How to Avoid the #1 Danger at the Beach

Some of the most popular vacation destinations end up at the beach, and many of these well-known beaches have an unsuspecting danger – rip currents. Rip currents are a strong channel of water that moves out to sea at eight feet per second. They are the number one danger at the beach and account for about 80% of lifeguard rescues in the U.S. alone. They are the cause of drownings worldwide.

Children playing in water along shore or people wading in knee high to waist high water have been pulled out to sea by rip currents. Oftentimes there are no beach flags or warning signs letting you know that these dangers exist.

A photo by Leo Rivas-Micoud. unsplash.com/photos/R_BLOGXpsOg

Rip currents can occur at any beach where there are breaking waves, and they typically occur during low tide when the water is pulling away from the beach. Rip currents do not pull you under the water – they rapidly pull you out away from shore.

By knowing what to look for before entering the water can be a life saver – and if you do get caught in a rip — you can know how to escape it.

Many of us arrive at a beautiful beach and think it must be safe because it is packed with people. But that is not the case. While on vacation at a popular resort outside the U.S., there were three near drownings in one week right outside our hotel. One was a small child, and thankfully, he had a lifejacket on when he got pulled out to sea. This beach was filled with tourists. There were no swim warnings issued or posted signs. The majority of beachgoers, including me, had no idea that there were dangerous rip currents.

I later found out that this beach has endangered many swimmers, yet the resorts in the area fail to inform their guests.

How to Spot a Rip Current:

travel photo - rip current

When you arrive at the beach, stand back and look at how the water is coming into shore. If you see a small patch of calm water between turbulent breaking waves, or a break in the wave pattern, that is most likely a rip current. It actually entices people to swim or wade there, because they think it is a calmer place to swim. It is not.

Rip currents will sometimes be a different color than the surrounding water (opaque, cloudy, muddier, purplish, etc.), and it can also be foamy or have debris that is flowing out away from shore. Normally, debris flows toward shore if no rip currents are present.

Rip currents are also prevalent around sand bars, jutties, piers, or groins. If swimming in these areas, be extra cautious and know what to look for.

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Rip currents can also look like a channel of churning or choppy water without waves.

How to Swim out of a Rip Current:

Rip-Current-Escape-larger

When you get caught in a rip current, you will feel like you are lifted up and rapidly being carried out away from the shore. It has been compared to a treadmill of water – picture what would happen if you suddenly stop running.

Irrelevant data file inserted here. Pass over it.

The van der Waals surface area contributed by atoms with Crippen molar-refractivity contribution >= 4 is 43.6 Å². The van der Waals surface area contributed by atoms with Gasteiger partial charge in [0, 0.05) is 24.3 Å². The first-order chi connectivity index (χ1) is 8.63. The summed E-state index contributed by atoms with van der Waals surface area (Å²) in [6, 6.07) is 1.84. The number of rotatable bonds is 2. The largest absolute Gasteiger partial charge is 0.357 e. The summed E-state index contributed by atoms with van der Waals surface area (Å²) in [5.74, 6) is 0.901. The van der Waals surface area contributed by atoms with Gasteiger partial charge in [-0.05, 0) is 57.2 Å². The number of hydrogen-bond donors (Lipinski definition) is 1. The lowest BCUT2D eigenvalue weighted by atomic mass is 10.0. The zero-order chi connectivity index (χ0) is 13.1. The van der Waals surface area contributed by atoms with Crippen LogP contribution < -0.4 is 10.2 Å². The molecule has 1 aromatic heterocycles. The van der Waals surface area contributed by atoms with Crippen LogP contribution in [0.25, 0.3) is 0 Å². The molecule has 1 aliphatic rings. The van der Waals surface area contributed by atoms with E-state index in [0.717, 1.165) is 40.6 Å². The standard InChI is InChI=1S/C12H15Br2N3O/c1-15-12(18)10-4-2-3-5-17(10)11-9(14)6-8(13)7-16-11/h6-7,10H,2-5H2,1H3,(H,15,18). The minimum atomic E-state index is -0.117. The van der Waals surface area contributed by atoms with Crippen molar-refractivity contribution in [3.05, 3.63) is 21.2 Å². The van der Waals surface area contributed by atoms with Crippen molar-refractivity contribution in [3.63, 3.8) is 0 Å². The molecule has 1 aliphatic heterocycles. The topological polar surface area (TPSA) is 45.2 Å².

What you do next is crucial.

First of all, know that the rip current does end. It will not just continue to pull you out to sea. This can help to reduce the panic you may feel. Never try to swim against the current. You will not win, even if you are the strongest of swimmers. Swimmers end up drowning when they try to swim against the rip, because they get tired.

Also, remember that it is a narrow channel, so you can swim out of it.

According to the U.S. Lifesaving Association, you should swim parallel to shore to get out of the rip or just float until the rip releases you (it will), and then swim parallel to shore until you are out of the rip and then angle back.

Sometimes rip currents are diagonal to shore. If you try swimming parallel to shore and are not making any headway, turn around and swim in the opposite direction, still parallel to shore.

You can also just tread water and yell for help or wave your arms if you are able, to get the lifeguard’s attention.

If you see someone who is caught in a rip current, toss them some type of floating device, even a rope, ball, or cooler might work. Do not go in the rip current yourself, instead yell out clear instructions on how to swim out of the current and point in the direction they need to swim. Have someone call for help. This could save their life.

If you are not familiar with the beach or the water conditions, it is a good idea to swim where there is a lifeguard. Make sure that children wear a lifejacket when playing around the water.

By knowing how to spot a rip current and what to do if you get caught in one, you can avoid a potentially life threatening occurrence.

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To check beach conditions in the U.S., visit the National Weather Service Surf and Rip Current Forecast.

Check out the following links for more information on rip currents.

Rip Current Survival Guide at Ocean Today.

Rip Currents: The Ocean’s Deadliest Trick at Live Science.

Rip Current Safety at National Oceanic and Weather Administration.

For more travel insight, check out my book

Know Before You Go: Traveling the U.S. and Abroad

Know Before You Go:  Traveling the U.S. and Abroad by [Patterson, Stephanie Tehan]

Amazon

Barnes & Noble

and wherever books are sold

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